17 Nov 2012
All this time, I've been managing my own SSH keys pretty badly, at least that's how I see it. I have different SSH key for different machine, some with passphrase, others without.
Whether this is good or not, I believe it remains debatable. Having different SSH keys per machine will make you somehow safe in terms of not having to pass around your private key and storing it in place like Dropbox, you also don't really have to set a passphrase since the possibility of somebody remotely steal your private keys is highly unlikely. But in many ways I think it's inconvenient, in my case, I have to add those new keys to places like Github and Bitbucket everytime I generate them. They will stack up together in time, say in six months, I can't really remember which keys I'm still using, some might be dead already, Especially if you work on sandboxes like Vagrant & VirtualBox for development.
Well, today I decided to remove all those keys, generate a new global SSH key, set a very strong passphrase, and store it in my cloud storage (hint: it's not dropbox). It's really not that complex, the additional part is just putting it in a cloud storage, hell, you can even put it in a password-protected archive if you're super paranoid.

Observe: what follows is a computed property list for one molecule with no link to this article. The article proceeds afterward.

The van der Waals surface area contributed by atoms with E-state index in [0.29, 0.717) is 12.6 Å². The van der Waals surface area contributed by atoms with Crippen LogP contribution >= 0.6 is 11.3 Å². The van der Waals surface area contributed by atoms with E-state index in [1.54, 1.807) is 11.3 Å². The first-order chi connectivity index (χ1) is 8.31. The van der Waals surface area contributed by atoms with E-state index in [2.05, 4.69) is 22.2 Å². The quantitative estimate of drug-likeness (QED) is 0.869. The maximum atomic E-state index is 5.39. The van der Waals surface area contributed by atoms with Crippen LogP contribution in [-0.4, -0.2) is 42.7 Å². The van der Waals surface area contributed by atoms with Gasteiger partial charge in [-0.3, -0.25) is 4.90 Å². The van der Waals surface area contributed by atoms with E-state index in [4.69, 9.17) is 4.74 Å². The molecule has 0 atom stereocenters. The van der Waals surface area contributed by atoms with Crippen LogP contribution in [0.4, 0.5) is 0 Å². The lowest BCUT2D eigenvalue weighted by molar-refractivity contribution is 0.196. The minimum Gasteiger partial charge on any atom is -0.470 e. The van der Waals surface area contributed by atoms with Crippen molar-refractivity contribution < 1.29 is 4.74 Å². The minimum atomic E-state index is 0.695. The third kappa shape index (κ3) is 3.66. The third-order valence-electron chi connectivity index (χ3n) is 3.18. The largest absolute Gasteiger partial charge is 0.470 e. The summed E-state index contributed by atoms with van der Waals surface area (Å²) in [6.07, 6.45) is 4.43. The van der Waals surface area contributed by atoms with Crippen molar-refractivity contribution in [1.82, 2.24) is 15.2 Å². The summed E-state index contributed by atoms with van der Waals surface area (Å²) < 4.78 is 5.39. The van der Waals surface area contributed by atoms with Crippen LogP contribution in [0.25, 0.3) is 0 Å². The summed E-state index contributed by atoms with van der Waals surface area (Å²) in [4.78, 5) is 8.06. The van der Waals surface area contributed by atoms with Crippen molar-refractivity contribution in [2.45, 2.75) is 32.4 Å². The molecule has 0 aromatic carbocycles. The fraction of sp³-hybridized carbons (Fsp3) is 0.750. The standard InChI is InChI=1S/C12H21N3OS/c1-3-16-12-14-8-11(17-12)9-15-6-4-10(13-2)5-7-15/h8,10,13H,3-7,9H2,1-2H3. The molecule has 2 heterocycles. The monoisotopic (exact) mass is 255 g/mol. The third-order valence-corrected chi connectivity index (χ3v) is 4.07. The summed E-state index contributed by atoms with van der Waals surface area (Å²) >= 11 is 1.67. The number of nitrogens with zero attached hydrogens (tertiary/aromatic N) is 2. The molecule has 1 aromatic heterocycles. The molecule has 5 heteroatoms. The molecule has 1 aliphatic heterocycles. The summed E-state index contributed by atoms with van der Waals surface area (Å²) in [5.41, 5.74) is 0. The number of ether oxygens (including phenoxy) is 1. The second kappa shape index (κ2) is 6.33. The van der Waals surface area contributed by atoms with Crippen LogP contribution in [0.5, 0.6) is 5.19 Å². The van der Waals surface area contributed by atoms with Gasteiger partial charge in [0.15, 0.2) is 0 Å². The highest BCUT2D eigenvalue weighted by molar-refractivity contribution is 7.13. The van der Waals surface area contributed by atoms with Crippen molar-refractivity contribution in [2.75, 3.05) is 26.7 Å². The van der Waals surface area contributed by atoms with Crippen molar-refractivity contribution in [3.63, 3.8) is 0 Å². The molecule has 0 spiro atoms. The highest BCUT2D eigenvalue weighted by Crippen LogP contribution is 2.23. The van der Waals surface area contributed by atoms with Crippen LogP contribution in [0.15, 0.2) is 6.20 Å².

One thing I learned was that you can freely change the user and hostname in your public key in case you don't like it, or in case the host name is too specific / ugly.
But there are risks, for example, if I can't access my cloud storage, or if somebody else have access to it. In that case, there are few things I can do:
So from today onwards, there shouldn't be any problem with managing SSH keys, or I can safely say I don't have to do it anymore.
Update: When using shared private key like this, you'll have to run
ssh-add after you add the private key in a another machine, if you've set a passphrase, it will ask you for it, enter it and you should be good to go